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O'Connor attacks Bellone on crime and management of police

James O'Connor, Republican candidate for Suffolk County executive,

James O'Connor, Republican candidate for Suffolk County executive, is seen at the party's countywide convention on June 1, 2015. Credit: James Escher

Republican Suffolk County executive candidate James O'Connor Wednesday lashed out at Democratic incumbent Steve Bellone's management of the police department, blaming him for a rise in gun violence as well as in gang and drug crime.

O'Connor made the attack standing next to several oversized crime headlines at the Huntington Long Island Rail Road station, which he dubbed the "epicenter of spiraling crime rates" throughout Suffolk.

"These headlines are incredibly disturbing," said O'Connor, citing recent reports of a 30 percent increase in gun violence and a heroin trade that makes home deliveries. "And it is an abject failure at the highest levels of county government."

Deputy County Executive Jon Schneider responded that O'Connor's claims are the "ranting of a desperate candidate." Schneider noted violent crime in the Second Precinct, which includes Huntington Station, is down 29.5 percent since the beginning of the year, compared with 2014 and overall crime is down 13.3 percent.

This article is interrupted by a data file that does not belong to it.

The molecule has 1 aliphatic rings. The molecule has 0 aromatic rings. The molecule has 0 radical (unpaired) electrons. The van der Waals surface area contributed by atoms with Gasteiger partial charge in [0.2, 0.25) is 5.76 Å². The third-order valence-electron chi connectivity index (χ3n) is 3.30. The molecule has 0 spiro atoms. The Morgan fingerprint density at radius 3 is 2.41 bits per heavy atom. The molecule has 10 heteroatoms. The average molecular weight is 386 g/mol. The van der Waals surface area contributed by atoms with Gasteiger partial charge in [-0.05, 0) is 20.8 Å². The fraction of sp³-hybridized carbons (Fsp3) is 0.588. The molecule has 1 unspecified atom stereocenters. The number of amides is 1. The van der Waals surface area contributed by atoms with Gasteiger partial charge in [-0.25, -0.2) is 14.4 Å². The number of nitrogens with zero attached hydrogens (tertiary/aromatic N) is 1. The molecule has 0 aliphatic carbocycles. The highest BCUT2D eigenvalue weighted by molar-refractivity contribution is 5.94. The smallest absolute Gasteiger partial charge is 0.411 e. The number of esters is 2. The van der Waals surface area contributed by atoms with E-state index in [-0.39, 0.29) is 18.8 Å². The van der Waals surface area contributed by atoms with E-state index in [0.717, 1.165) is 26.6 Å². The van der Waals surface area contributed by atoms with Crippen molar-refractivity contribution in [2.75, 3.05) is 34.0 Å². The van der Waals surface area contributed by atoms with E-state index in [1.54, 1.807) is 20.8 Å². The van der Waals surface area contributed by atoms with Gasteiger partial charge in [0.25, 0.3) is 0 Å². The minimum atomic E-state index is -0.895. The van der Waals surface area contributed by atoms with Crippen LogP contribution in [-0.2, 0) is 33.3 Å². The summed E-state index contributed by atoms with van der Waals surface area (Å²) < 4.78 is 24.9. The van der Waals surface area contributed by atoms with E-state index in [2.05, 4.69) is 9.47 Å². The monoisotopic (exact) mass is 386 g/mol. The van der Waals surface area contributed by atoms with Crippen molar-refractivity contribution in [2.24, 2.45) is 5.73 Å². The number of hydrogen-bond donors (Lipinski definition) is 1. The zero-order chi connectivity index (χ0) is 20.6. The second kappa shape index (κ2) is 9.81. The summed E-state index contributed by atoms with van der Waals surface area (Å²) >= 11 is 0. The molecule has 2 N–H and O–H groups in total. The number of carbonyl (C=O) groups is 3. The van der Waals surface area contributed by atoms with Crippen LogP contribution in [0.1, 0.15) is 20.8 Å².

"We believe in intelligence-led policing," said Schneider, citing the system in which police use data to detect crime patterns. "It sounds like he believes in unintelligent political nonsense."

Bellone, questioned beforehand about O'Connor's impending criticism, also discounted O'Connor's claims, maintaining the countywide crime rate is down 20 percent from last year and expressing support for the police performance. "I'm very confident in their approach," he said.

However, O'Connor said "the public is scared," particularly in high-crime areas. "He may say overall crime is lower, but that's little comfort, if you're behind the counter in a 7-Eleven and looking down the barrel of a gun."

O'Connor was especially critical of Bellone's move to decentralize the police anti-gang efforts by putting smaller teams into each precinct.

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